- Zero tolerance for “Hot Hemp” - We anticipated law enforcement agencies wouldn't allow the USDA to give much leeway in the remediation of plants that test hot. Still, we were hopeful that some reasonable re-testing or remediation would be permitted, as many states have allowed, given the numerous factors that can result in a hot crop without malfeasance by a farmer. However, the rules are clear that “Hot hemp” is considered marijuana as defined in the Controlled Substances Act and must be disposed of in accordance with the CSA and DEA regulations by a person authorized to handle marijuana (a DEA-registered reverse distributor, federal, state, or local law enforcement officer)... meaning opportunities for remediation or “alternative means of destruction” are non-existent.
- Third-party sample collection - All samples of “cannabis” intended for delta-9 THC concentration testing must be collected by designated third-party samplers, such as approved federal, state, or local law enforcement, within 15 days prior to harvest. This will potentially require state departments of agriculture to stop sampling hemp crops unless they are included as authorized third parties.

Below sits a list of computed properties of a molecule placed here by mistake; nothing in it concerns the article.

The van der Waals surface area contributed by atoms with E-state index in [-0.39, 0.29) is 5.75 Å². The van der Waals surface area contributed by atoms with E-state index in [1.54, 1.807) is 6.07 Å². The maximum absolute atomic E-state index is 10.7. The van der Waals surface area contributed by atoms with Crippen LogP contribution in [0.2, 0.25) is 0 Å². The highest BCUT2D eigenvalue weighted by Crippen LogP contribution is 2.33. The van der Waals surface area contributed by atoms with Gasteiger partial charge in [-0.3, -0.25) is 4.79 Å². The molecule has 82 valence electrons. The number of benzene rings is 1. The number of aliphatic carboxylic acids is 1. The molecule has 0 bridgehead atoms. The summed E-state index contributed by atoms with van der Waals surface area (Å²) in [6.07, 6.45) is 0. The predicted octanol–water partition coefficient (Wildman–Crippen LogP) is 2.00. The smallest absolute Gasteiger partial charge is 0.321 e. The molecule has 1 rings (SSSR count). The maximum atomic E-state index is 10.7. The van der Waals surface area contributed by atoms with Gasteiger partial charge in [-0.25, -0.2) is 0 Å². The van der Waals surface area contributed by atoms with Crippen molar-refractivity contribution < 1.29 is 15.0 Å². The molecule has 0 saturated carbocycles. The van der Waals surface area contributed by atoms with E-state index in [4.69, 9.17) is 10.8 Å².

What was left unanswered?
- How will law enforcement verify whether cannabis is marijuana or hemp?
- Will the USDA approve state hemp plans that discuss post-harvest extraction and the manufacture of consumable CBD products? In the interim final rule, the USDA reiterates FDA control over hemp products under the FFDCA and references the FDA’s prohibition on adding CBD to consumer products.
- Is there sufficient access to DEA-registered testing facilities, and do those facilities have capacity to meet the demand for testing services?
- Without federal seed certification, how do farmers ensure the seeds they buy won’t exceed 0.3% THC and will actually germinate?
- How will the USDA address a license modification in the event a business holding a hemp license is sold? The rules allow for a license modification in the event of the “sale of a business”. However, the rules do not provide additional details on license modification, the related process/information and whether the USDA needs to approve and the timing of such approval.